scrog

(redirected from scrogs)

scrog

1. slang To have sex (with someone or each other). I had a terrible suspicion that he'd been scrogging girls behind my back. Janet and I want to get to know each other a bit better before we start scrogging.
2. slang To use a kind of net or screen to train a cannabis plant to grow its buds at a horizontal level so as to maximize the amount of light each one receives. Derived from an abbreviation of the term "screen of green," the name for this growing method. You're going to end up with a lot of wasted plant if you don't scrog your weed when you're growing. Because I scrogged all my plants, it will be a pain if I have to move them out of the green house.

scrogging

slang A growing method in which the cannabis plant is suspended by a screen, wire, or net and trained to grow its buds at a horizontal level so as to maximize the amount of light each one receives. Derived from the term "scrog" (sometimes stylized as "Scrog," "ScroG, or "ScrOG"), an abbreviation of the phrase "screen of green." Scrogging helps yield as much weed as possible out of each cannabis plant you grow. I just don't have the patience for scrogging. I'd rather just let my plant grow and smoke whatever I can get from it.

scrog

(skrɔg)
tv. & in. to have sex; to copulate [with] someone. (Usually objectionable.) You know what! I think those people over in the corner are scrogging!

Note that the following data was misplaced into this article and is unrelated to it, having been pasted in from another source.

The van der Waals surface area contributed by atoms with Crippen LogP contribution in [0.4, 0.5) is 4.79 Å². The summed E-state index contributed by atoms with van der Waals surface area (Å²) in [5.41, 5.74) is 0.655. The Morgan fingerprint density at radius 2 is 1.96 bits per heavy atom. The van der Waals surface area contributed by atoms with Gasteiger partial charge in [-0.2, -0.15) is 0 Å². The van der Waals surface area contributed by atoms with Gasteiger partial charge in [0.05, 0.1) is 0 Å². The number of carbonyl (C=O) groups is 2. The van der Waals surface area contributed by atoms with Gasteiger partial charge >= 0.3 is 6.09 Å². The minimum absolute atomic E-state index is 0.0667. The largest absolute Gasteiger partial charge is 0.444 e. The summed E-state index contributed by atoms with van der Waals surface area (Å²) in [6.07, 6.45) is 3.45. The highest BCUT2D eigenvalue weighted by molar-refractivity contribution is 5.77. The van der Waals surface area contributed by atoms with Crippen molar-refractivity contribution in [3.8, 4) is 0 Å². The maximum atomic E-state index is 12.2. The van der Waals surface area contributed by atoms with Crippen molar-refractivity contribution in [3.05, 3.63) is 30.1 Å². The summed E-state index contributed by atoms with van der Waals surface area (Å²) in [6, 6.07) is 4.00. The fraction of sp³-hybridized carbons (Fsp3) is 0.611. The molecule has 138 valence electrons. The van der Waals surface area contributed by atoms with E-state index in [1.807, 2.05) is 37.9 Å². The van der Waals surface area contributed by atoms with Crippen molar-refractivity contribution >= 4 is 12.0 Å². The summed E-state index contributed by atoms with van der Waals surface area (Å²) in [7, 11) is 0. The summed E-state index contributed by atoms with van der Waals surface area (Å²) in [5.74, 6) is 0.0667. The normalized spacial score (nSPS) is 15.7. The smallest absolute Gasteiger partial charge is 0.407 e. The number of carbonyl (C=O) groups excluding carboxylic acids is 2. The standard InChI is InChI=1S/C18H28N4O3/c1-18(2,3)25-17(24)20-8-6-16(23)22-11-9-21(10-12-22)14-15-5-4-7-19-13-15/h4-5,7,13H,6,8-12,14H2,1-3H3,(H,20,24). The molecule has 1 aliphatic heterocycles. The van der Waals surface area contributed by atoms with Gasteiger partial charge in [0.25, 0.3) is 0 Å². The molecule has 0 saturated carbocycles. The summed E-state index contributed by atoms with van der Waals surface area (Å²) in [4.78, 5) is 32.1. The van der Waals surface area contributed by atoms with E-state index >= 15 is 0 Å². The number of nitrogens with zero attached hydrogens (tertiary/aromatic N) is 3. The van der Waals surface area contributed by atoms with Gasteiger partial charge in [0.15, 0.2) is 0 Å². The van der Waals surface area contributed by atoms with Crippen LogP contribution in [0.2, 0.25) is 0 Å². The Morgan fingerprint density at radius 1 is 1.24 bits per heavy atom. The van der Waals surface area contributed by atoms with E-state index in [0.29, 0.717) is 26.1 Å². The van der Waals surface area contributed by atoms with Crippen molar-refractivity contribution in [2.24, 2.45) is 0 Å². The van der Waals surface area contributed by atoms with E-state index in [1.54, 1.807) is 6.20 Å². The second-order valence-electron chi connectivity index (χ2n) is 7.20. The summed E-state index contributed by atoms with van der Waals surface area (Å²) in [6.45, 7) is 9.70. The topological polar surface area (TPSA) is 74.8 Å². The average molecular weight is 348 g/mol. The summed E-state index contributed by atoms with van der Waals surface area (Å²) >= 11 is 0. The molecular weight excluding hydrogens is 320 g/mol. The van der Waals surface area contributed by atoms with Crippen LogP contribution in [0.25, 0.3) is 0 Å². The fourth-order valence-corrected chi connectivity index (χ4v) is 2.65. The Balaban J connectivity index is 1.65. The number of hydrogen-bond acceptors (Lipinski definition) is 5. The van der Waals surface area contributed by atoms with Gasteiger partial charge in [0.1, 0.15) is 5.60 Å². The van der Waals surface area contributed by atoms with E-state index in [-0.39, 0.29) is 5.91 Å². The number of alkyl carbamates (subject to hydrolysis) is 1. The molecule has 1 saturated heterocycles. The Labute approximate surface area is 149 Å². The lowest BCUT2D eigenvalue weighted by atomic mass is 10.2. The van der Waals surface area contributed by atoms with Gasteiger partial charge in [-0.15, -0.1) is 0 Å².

References in classic literature ?
It was a rough part, all hanging stone, and heather, and big scrogs of birchwood; and away at the far end towards Balachulish, little wee red soldiers were dipping up and down over hill and howe, and growing smaller every minute.
At this point we turn right past Swain Court, right, and opposite Acorn Close we turn left along the footpath that runs under the railway bridge before bending past High Scrogs Farm, right.
Further, one might question the value of a household survey in, for example, the Wadeye community (NT) where there is an average of 16 people per house (SCROGS 2011a, 9.5) and the 'household' is centred on different systems of kinship and relationality (Morphy 2007), or where an Indigenous language is the first language spoken at home and there is no Indigenous language interpreter (65 per cent of Indigenous people in the NT speak an Indigenous language at home: ABS 2011).
We know that Indigenous people living in remote areas are particularly disadvantaged in terms of social, economic and health measures (for example, over-crowded housing, greater hospitalisation rates) and are much less likely to be able to access services (SCROGS 2011b).